The respondents, in their respective income tax returns for 1948, reported a long term capital gain realized from the 'sale' of the oil payment to Ashland. The Commissioner determined deficiencies against them, based on the premise that the moneys paid to Ashland represented not gain from property sale, but ordinary income of respondents, realized from their production and sale of oil. The Tax Court refused to support the Commissioner and ordered the tax computed on the basis of a property gain.
In this review, the Commissioner contends that the assignment did not amount to a sale of property; that assignee received, not an absolute title but a defeasible one, reverting to the assignors when the sum advanced by Ashland had been fully repaid from the oil produced and sold; that, if the transaction amounted to an actual sale, it was sale of partnership property held for sale to customers in the ordinary course of business; that, at all events, the assignment did not constitute a sale of property or the money therefrom a gain on property sold, but merely an assignment of anticipatory income, in consideration of the advancement of $513,500, and that the income so assigned was not sold to Ashland but was in fact repaid to the latter to reimburse it for its advancement and thus remained at all times an economic benefit to the assignors taxable as their ordinary income.
In disposing of the issues we think that any effort directed to defining various technical terms as interpreted by state courts would be wholly beside the point. The decisive question is whether the transaction, when viewed in the light of federal legislation, amounted to a sale of capital assets or merely to an assignment of anticipatory income for the purpose of repaying to Ashland the sum it had advanced. We are concerned only with the federal question of what is the proper measure of the tax,-- not with State decisions as to property rights. Burnet v. Harmel, 287 U.S. 103, at page 110, 53 S.Ct. 74, at page 77, 77 L.Ed. 199.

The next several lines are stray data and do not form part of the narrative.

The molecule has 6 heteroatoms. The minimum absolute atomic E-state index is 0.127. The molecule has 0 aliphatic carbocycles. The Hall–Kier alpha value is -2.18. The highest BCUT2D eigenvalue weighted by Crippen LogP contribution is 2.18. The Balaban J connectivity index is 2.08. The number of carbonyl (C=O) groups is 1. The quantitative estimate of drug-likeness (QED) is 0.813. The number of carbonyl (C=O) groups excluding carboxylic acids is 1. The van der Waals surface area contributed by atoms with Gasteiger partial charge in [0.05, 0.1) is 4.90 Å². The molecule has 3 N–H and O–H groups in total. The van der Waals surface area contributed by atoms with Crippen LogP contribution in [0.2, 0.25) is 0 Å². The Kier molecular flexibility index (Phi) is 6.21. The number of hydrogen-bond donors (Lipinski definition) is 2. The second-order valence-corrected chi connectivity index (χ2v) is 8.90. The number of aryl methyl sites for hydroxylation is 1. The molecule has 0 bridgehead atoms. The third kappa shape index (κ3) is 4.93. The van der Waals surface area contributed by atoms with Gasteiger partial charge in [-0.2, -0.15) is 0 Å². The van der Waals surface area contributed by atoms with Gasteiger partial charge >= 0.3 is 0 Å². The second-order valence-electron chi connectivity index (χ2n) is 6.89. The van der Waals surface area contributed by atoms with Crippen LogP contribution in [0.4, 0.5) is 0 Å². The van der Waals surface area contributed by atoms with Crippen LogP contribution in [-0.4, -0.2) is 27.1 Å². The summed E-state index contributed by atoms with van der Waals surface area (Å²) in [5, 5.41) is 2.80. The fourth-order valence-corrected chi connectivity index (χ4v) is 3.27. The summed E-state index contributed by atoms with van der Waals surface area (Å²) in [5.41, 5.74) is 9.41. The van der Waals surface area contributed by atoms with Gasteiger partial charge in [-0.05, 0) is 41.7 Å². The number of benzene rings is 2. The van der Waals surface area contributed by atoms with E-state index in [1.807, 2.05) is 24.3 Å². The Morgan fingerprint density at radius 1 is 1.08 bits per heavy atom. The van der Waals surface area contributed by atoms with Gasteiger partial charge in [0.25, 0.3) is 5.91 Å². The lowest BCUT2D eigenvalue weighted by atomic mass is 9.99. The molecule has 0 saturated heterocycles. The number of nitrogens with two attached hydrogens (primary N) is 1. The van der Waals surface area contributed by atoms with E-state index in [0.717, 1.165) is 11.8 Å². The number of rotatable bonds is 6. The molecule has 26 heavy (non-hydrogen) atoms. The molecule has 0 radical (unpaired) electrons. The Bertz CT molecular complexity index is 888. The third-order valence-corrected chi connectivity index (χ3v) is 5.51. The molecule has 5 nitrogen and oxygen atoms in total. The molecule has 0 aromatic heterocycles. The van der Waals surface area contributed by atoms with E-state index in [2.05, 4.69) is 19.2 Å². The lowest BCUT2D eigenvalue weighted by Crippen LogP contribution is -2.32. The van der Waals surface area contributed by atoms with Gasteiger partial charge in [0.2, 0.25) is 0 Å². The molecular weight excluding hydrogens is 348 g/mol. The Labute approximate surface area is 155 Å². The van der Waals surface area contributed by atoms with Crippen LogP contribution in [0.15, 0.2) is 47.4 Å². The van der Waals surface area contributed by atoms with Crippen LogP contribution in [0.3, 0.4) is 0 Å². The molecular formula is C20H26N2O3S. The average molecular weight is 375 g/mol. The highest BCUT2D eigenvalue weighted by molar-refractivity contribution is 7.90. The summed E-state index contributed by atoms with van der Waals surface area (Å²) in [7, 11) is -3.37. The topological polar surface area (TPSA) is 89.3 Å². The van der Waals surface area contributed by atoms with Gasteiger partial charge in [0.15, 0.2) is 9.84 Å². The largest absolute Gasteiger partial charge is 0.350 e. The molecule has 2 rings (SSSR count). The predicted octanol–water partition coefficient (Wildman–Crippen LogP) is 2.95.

In short, we think that the taxpayers have not presented a transaction of sale within the meaning of Section 117 of the Internal Revenue Code, 26 U.S.C.A. § 117. When we remember the elementary facts the situation is not at all complicated. The partnership, badly in debt, needed one-half million dollars to continue its operation of producing and selling oil. It found that it could obtain from Ashland an advancement of the required amount for repayment of which Ashland would be willing to take an assignment to it of 60% of the net operating proceeds realized by the partnership from the production on 72 leases, through some 120 producing wells. In other words, all moneys to be delivered to Ashland were to be produced by taxpayers' operations. As a result the entire advancement was repaid in shorter time than had been expected, and the assignment, thereupon 'ipso facto', by its own terms, came to an end. These moneys then, were, in the absence of the assignment, the income of respondents. Their assignment and the agreement to pay them to Ashland in repayment of the $501,000 advanced by Ashland, obviously redounded to the assignors' economic benefit and advantage and constituted ordinary income to them.